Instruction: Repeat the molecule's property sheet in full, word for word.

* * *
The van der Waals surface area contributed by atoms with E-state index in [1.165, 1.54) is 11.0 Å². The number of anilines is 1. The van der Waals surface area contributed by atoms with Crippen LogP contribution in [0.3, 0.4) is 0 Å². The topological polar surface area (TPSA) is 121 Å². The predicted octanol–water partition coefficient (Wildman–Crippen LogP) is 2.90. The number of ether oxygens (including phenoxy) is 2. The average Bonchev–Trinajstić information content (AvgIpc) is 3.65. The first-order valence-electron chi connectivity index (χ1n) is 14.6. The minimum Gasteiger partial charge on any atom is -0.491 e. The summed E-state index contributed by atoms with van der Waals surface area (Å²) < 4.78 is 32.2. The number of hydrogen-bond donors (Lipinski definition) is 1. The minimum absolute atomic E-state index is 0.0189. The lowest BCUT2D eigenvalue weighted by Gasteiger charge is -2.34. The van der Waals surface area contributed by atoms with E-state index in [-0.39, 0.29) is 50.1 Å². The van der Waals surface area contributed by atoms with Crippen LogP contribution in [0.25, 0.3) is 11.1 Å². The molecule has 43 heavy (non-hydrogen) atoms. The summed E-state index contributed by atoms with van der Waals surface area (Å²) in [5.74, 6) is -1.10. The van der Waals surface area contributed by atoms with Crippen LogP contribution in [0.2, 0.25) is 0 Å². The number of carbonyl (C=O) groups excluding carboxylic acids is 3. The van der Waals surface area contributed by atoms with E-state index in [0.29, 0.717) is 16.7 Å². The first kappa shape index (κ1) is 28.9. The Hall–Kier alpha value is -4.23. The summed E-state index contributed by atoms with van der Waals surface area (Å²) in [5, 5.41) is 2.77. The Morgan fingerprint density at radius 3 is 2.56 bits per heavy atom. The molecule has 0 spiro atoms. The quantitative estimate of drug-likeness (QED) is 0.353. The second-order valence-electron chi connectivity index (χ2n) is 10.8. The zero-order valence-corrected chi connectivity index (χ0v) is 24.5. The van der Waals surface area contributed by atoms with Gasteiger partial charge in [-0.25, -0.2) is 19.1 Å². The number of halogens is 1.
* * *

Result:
The van der Waals surface area contributed by atoms with E-state index in [1.165, 1.54) is 11.0 Å². The number of anilines is 1. The van der Waals surface area contributed by atoms with Crippen LogP contribution in [0.3, 0.4) is 0 Å². The topological polar surface area (TPSA) is 121 Å². The predicted octanol–water partition coefficient (Wildman–Crippen LogP) is 2.90. The number of ether oxygens (including phenoxy) is 2. The average Bonchev–Trinajstić information content (AvgIpc) is 3.65. The first-order valence-electron chi connectivity index (χ1n) is 14.6. The minimum Gasteiger partial charge on any atom is -0.491 e. The summed E-state index contributed by atoms with van der Waals surface area (Å²) < 4.78 is 32.2. The number of hydrogen-bond donors (Lipinski definition) is 1. The minimum absolute atomic E-state index is 0.0189. The lowest BCUT2D eigenvalue weighted by Gasteiger charge is -2.34. The van der Waals surface area contributed by atoms with E-state index in [-0.39, 0.29) is 50.1 Å². The van der Waals surface area contributed by atoms with Crippen LogP contribution in [0.25, 0.3) is 11.1 Å². The molecule has 43 heavy (non-hydrogen) atoms. The summed E-state index contributed by atoms with van der Waals surface area (Å²) in [5.74, 6) is -1.10. The van der Waals surface area contributed by atoms with Crippen LogP contribution in [0.2, 0.25) is 0 Å². The number of carbonyl (C=O) groups excluding carboxylic acids is 3. The van der Waals surface area contributed by atoms with E-state index in [0.29, 0.717) is 16.7 Å². The first kappa shape index (κ1) is 28.9. The Hall–Kier alpha value is -4.23. The summed E-state index contributed by atoms with van der Waals surface area (Å²) in [5, 5.41) is 2.77. The Morgan fingerprint density at radius 3 is 2.56 bits per heavy atom. The molecule has 0 spiro atoms. The quantitative estimate of drug-likeness (QED) is 0.353. The second-order valence-electron chi connectivity index (χ2n) is 10.8. The zero-order valence-corrected chi connectivity index (χ0v) is 24.5. The van der Waals surface area contributed by atoms with Gasteiger partial charge in [-0.25, -0.2) is 19.1 Å². The number of halogens is 1.